Riot Games was founded in 2006, released its flagship product, the multiplayer online battle arena game League of Legends, in 2009, and hit an estimated 100M monthly players in 2016
Game development, though, is only a part of ONE’s tech ambitions. The company also had an OTT dream, which seems dead in the water. When Sequoia first invested in ONE in 2017, it didn’t quite fit the usual tech startup profile. The OTT business was part of ONE’s efforts to metamorphose into an offline-online media company, which is largely what captivated the interest of Sequoia. While ONE has a mobile app where its users can watch its videos for free, the OTT service is yet to see the light of day. The chief technology officer that ONE hired in late 2017 to lead the OTT project left just nine months into the job.
Even as ONE has experimented in its quest for viability, a peek under its financial hood shows widening losses.
Each revenue stream has been challenged. Between 2015 and 2017, sponsorship revenue and ticket sales were either flat or on a decline, while its broadcasting revenue saw mixed results. Only “barter” transactions—those “involving the exchange of advertising and media rights for other products and services”—grew strongly. A Variety report featuring ONE said annual revenue of US$100 million was imminent for 2018.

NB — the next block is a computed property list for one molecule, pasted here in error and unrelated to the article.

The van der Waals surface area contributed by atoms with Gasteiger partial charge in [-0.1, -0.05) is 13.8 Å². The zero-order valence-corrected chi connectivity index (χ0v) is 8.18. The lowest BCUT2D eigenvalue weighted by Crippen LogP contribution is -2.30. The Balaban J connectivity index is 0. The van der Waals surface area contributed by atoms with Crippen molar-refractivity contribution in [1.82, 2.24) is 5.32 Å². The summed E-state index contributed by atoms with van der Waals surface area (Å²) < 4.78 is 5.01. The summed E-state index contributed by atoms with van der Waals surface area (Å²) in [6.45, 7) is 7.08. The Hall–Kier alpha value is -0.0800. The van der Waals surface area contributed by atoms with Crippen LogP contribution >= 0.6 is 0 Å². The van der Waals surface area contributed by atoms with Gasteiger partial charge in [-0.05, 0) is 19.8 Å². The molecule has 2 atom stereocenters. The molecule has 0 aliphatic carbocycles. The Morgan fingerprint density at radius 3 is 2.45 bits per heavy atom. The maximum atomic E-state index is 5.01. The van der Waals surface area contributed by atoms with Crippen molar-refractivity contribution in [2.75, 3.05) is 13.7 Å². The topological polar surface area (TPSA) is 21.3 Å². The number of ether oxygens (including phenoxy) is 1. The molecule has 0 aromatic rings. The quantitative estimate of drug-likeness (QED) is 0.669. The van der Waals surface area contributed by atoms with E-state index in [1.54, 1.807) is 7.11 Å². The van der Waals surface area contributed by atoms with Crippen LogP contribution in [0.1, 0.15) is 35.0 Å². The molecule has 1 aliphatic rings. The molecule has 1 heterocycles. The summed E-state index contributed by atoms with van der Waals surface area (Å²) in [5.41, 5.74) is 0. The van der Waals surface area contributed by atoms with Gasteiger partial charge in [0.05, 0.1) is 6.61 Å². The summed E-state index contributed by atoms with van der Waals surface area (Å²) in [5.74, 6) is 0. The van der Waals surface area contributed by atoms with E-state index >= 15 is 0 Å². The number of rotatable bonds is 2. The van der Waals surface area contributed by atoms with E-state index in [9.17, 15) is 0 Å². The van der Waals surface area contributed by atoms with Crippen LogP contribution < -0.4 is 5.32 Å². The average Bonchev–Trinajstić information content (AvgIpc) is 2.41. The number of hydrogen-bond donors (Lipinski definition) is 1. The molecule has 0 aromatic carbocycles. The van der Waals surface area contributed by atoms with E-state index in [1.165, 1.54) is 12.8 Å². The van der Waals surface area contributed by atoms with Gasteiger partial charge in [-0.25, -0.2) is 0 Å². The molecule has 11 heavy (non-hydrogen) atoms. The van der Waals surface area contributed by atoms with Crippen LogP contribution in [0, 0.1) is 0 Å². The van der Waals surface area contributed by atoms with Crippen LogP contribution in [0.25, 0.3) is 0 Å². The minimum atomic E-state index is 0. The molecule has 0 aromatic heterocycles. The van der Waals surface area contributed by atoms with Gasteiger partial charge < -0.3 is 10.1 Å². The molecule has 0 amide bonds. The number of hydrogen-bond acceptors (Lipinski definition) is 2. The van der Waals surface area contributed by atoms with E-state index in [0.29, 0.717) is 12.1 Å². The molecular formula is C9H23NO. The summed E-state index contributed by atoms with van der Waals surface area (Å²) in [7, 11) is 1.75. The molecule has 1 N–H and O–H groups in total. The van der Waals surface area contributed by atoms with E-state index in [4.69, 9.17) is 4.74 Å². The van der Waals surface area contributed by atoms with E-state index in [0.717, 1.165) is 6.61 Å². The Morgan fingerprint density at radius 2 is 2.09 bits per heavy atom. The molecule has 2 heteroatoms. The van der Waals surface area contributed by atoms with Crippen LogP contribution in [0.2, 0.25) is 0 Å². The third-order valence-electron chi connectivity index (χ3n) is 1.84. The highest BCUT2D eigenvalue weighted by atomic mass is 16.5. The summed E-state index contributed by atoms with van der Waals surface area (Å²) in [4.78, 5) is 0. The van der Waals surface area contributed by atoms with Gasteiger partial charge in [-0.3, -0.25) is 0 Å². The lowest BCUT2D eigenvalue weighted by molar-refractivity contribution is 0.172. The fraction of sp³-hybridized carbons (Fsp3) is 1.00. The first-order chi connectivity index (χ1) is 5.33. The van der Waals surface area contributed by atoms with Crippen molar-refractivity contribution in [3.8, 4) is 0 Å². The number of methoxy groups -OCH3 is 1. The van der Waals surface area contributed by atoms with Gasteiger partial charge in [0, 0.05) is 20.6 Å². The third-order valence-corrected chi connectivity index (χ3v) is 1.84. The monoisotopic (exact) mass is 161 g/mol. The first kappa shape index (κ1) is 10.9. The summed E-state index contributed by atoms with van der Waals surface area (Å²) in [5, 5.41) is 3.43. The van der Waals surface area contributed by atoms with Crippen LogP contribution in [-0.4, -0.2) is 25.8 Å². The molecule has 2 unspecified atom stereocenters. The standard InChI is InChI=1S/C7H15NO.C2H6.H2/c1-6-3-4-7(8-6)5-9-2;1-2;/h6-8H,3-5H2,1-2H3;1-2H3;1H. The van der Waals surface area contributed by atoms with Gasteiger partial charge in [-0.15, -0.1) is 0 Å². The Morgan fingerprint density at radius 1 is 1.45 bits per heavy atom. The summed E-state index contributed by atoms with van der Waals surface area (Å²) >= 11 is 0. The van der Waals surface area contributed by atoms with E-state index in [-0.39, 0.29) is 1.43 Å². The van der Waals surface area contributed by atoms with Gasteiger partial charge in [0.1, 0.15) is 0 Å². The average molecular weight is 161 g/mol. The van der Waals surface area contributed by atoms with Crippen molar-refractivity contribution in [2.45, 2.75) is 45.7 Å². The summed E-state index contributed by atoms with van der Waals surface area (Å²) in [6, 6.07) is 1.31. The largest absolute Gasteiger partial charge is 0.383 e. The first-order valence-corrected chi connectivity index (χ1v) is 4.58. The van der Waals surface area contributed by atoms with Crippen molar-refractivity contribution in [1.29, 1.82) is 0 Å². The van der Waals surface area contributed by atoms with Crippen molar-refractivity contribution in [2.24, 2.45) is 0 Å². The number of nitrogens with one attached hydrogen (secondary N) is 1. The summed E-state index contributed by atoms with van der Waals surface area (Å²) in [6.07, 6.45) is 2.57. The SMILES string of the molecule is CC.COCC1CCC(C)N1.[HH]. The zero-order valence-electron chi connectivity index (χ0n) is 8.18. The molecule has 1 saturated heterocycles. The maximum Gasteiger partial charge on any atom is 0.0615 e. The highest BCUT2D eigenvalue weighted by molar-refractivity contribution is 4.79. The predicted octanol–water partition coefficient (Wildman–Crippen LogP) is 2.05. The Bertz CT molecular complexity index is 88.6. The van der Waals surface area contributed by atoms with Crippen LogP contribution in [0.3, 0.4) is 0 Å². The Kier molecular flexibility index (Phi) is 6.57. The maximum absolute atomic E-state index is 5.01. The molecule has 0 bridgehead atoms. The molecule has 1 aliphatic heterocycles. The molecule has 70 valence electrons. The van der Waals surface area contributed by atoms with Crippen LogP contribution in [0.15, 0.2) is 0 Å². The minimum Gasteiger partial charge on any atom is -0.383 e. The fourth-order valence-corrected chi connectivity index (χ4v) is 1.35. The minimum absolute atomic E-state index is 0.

A former employee handling sponsorships for ONE tells The Ken that the company struggled on that front: “We would always tell them potentially we have 1 billion viewers across the world… But sponsors are business people, they’re not stupid. They go, ‘yeah, potentially.’” ONE would “never tell” sponsors the real numbers, the ex-employee added.
In terms of ticket sales, except in the case of Myanmar, said the former employee, ONE’s events typically saw only 20% of tickets sold.
The lack of sponsors and ticket sales weren’t just bad for ONE’s topline, it also negatively impacted the quality of the company’s fight broadcasts, the former employee claimed. Without sponsors’ logos on the cage net and a packed audience, the fights looked like a flop on camera. That’s why close-up shots of the fights have been a staple for ONE.
According to former employees, ONE has resorted to using logos of suppliers for their cage and creating fake Facebook accounts to hand tickets out to student groups for free.
In contrast to its revenue struggles, ONE’s cost and expenses increased as production and operational expenses rose. The company held 13 events in 2017 versus 11 in 2015. In 2019, that increased to 42.
One of the ex-employees also claimed that ONE “massaged” its financials during its negotiations for its undisclosed series C round in 2017. That included delaying payment of sponsorship money to fighters in order to improve the company’s overall balance while it held investment discussions. To date, ONE has raised US$266 million.
ONE Championship vs UFC: cage fight
Losses are not unheard of for a sports media company. For example, UFC was US$44 million “in the hole” in 2005 before it turned around, thanks to The Ultimate Fighter reality show, according to sports media site Bloody Elbow.